Does California Want A Constitutional Convention?

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(Sacramento, CA)
Tuesday, February 24, 2009

A constitutional convention is gaining momentum in California.  Supporters held a summit in Sacramento today (Tuesday 2.24) to outline their goals…get the public excited about reform and to vent a little about the state’s political system.   
It’s been a century since California’s last constitutional convention.    Although there have been more than 500 amendments to the state constitution since 1849…some policy makers say  we’re ready for a major overhaul… 
“The time is right to deal with major fundamental flaws in the current California Constitution…
California Lieutenant Governor John Garamendi is among those pushing for reform.  And, he’s running for governor.  Garamendi says lawmakers should be able to serve longer than current term limits.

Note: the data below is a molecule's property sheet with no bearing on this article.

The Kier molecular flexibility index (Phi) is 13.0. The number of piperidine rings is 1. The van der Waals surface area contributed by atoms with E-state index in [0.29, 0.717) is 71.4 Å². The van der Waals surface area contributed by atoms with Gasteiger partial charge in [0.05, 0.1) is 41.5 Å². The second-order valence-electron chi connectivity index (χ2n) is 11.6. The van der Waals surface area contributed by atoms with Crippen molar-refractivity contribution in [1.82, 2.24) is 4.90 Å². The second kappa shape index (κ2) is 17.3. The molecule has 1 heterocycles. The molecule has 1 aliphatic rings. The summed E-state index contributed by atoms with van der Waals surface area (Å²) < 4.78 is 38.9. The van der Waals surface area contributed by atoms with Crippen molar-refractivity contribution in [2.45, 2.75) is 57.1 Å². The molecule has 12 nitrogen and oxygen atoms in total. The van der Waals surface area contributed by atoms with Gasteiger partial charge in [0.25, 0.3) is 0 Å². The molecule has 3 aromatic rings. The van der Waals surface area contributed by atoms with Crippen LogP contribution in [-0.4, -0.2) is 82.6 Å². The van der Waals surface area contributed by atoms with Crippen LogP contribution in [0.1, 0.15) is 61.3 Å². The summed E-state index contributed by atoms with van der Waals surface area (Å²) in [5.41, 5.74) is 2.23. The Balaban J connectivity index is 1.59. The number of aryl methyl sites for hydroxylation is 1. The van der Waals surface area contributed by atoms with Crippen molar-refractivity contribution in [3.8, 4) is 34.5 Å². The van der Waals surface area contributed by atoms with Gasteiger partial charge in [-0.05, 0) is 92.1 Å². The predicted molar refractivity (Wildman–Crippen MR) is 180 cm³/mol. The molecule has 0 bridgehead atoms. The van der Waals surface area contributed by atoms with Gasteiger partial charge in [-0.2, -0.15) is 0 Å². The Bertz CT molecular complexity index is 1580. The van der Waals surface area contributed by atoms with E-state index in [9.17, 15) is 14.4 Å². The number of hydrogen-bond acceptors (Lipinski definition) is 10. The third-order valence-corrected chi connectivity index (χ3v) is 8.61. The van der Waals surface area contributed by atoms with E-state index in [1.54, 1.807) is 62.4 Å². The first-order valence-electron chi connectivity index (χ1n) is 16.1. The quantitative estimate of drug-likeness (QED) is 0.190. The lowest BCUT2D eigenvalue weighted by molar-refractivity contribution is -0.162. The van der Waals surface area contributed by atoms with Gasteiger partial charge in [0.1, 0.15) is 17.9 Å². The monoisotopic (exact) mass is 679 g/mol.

He even wants to get rid of the state senate and assembly and instead create a “single” legislative body: known as “unicameral” governing… 
“If you did a unicameral legislative body of 120 people…same number of legislators we have today…but not in two houses but one house…makes sense to me…”
Voters would have to weigh in on the idea of a constitutional convention and make changes as a result.

“the mood of the public in this state is about as negative as it has been in decades…”
That’s David Metz of Fairbank, Maslin, Maullin and Associates.  The research firm recently conducted a poll gauging the public “mood” about constitutional change… 
“Most voters are upset with the way state government is fuctioning and they are eager to improve it…reform it and make it operate more efficiently.  The idea of a constitutional convention…though not surprisingly is one they are mostly unfamiliar with…”
But, Metz says most voters are ready for change.  His survey indicates people in California are pretty fed up with the 2/3rds legislative vote required to pass a state budget.  And, he says the open primary question that will appear on next year’s ballot…is getting support by more than half of those polled.
A constitutional convention wouldn’t be cheap.  The legislative analyst estimates it would cost taxpayers about 23-million dollars.